What’s there to ignore?
Recently, main steam media outlets began to admit their mistake in ignoring the murder trial of abortion provider, Kermit Gosnell (see article from The Washington Post). In a video segment from Huffington Post Live, Mark Lamont Hill gave the following explanation:
“For what it’s worth, I do think that those of us on the left have made a decision not to cover this trial because we worry that it’ll compromise abortion rights. Whether you agree with abortion or not, I do think there’s a direct connection between the media’s failure to cover this and our own political commitments on the left. I think it’s a bad idea, I think it’s dangerous, but I think that’s the way it is.”
A bad idea. Dangerous. But that’s the way it is.
Why would it be a bad idea to, according to one Washington Post reporter, “not [cover] local crime”?
In the case of Kermit Gosnell, the “local crime” of killing numerous live children by severing their spinal cord with scissors is tantamount to mass murder — after all, he is on trial for the murder of those seven children and at least one woman. Ordinarily, that alone would qualify him a as serial killer. But if that were the case, one would think this “local crime” ought to garner national media attention.
Thus, the media has begun to respond to inquiries as to why they ignored the issue. As one might expect, the response has been widely diversified. Carl Cannon of Real Clear Politics distinguishes 4 different responses:
(1) They admitted fault, and openly addressed the underlying problem. This was the course taken by Huffington Post Live host Marc Lamont Hill. “For what it’s worth, I do think that those of us on the left have made a decision not to cover this trial because we worry that it’ll compromise abortion rights,” he said. “Whether you agree with abortion or not, I do think there’s a direct connection between the media’s failure to cover this and our own political commitments on the left. I think it’s a bad idea, I think it’s dangerous, but I think that’s the way it is.”
(2) They could skip the mea culpa, but attempt to make amends in their coverage. This is the course Washington Post appeared to take. Top editor Martin Baron rejected the conspiracy explanation, but vowed to start covering the trial, and said the Post probably should have done so all along.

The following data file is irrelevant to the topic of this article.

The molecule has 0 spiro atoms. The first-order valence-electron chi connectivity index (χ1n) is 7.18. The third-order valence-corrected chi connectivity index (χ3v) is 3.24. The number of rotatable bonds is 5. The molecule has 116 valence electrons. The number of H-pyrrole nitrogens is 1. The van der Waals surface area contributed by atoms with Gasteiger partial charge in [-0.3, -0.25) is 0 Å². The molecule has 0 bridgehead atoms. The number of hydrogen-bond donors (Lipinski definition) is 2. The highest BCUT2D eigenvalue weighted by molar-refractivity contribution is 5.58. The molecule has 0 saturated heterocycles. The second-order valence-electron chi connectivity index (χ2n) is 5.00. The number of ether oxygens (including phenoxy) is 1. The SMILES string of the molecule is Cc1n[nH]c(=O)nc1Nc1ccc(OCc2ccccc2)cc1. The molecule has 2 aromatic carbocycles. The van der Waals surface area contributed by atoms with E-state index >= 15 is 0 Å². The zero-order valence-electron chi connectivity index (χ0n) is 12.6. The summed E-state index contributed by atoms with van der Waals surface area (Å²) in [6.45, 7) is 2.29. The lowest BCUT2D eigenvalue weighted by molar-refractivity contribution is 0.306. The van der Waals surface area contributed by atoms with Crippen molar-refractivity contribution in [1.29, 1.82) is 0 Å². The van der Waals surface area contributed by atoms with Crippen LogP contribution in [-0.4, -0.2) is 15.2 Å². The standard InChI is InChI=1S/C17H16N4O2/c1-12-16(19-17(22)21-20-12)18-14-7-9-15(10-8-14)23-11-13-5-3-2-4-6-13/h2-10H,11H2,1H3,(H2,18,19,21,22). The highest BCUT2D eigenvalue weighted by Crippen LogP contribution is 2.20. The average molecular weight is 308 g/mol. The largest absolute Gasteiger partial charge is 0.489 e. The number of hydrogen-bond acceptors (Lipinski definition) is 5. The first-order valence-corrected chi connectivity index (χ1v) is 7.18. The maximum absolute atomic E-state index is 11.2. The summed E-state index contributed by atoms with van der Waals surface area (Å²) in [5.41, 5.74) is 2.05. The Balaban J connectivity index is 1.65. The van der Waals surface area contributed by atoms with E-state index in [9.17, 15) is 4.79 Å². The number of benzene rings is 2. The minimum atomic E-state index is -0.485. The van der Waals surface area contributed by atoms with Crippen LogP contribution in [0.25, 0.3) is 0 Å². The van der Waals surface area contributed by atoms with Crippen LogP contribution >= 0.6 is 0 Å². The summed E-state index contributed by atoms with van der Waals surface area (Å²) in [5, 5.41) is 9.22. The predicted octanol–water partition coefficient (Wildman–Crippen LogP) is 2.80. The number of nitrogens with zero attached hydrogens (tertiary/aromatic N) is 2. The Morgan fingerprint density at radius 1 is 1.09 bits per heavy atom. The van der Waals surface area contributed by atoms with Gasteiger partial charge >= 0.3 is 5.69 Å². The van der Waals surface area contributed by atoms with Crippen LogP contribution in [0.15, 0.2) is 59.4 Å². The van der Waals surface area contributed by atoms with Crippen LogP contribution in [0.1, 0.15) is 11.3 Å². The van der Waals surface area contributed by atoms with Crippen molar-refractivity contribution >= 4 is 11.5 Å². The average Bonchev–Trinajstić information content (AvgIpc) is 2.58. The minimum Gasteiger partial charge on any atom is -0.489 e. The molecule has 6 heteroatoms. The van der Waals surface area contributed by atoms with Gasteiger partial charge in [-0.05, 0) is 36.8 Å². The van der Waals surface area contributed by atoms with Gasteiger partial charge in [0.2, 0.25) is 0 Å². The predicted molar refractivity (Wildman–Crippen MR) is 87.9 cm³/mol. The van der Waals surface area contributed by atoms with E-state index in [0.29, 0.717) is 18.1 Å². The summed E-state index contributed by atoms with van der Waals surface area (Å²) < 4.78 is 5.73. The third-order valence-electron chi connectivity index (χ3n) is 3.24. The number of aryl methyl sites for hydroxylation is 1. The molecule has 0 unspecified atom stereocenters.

(3) They could, as did the New York Times, claim that a confluence of coincidences had conspired against them; that, yes, they probably should have covered the Gosnell trial, but they maintain that this failure proves nothing.
(4) They could double-down, and essentially act as an advocate for abortion providers. This was the road traveled by MSNBC “Hardball” host Chris Matthews. In an eight-minute segment on that show, Matthews dispensed with any talk of journalism ethics. Instead, he attacked the actions and motivations of Republican state legislatures seeking to chip away at the Roe decision by outlawing third — or even second — trimester abortions.
Whether you are outraged or not, it’s no surprise that MSM failed to cover the Gosnell trial, until now. What is surprising is that most of them are now admitting that they should have covered it. Why?
Okay, it’s a murder trial. The nature of this particular murder trial also reveals the graphic horror of what goes on inside an abortion clinic. It reveals that keeping abortion “safe and legal” is merely a slogan, when the reality happens to be quite the opposite — and the media is covering this up, due to its silent complacency. By sticking to their hardline policy of acting as abortion advocates, in the name of women’s health and reproductive rights, they choose to condone murder, rather than report it.
As reporter Marc Hill admits, “those of us on the left have made a decision not to cover this trial because we worry that it’ll compromise abortion rights.” But “this trial” is a murder trial. So whose rights are really being violated here?
The answer: Yours.
Not to mention the murder victims, of course. But the duty of investigative journalism is to inform the public about things they would not ordinarily know by themselves. Think of how much light thorough and professional journalism could shed on what actually occurs during an abortion procedure, how safe they really are, how many women die a year as a result of botched abortions.
The problem as they see it is that once you start to associate the word abortion with “death” and “baby” and “child,” you start to sound like… a pro-life advocate (as opposed to a murder advocate).
There is no way to get around making that association in the case of Kermit Gosnell. And that is why they chose to ignore it.
For a contrasting opinion, you can read The Washington Post’s rationale for not covering the story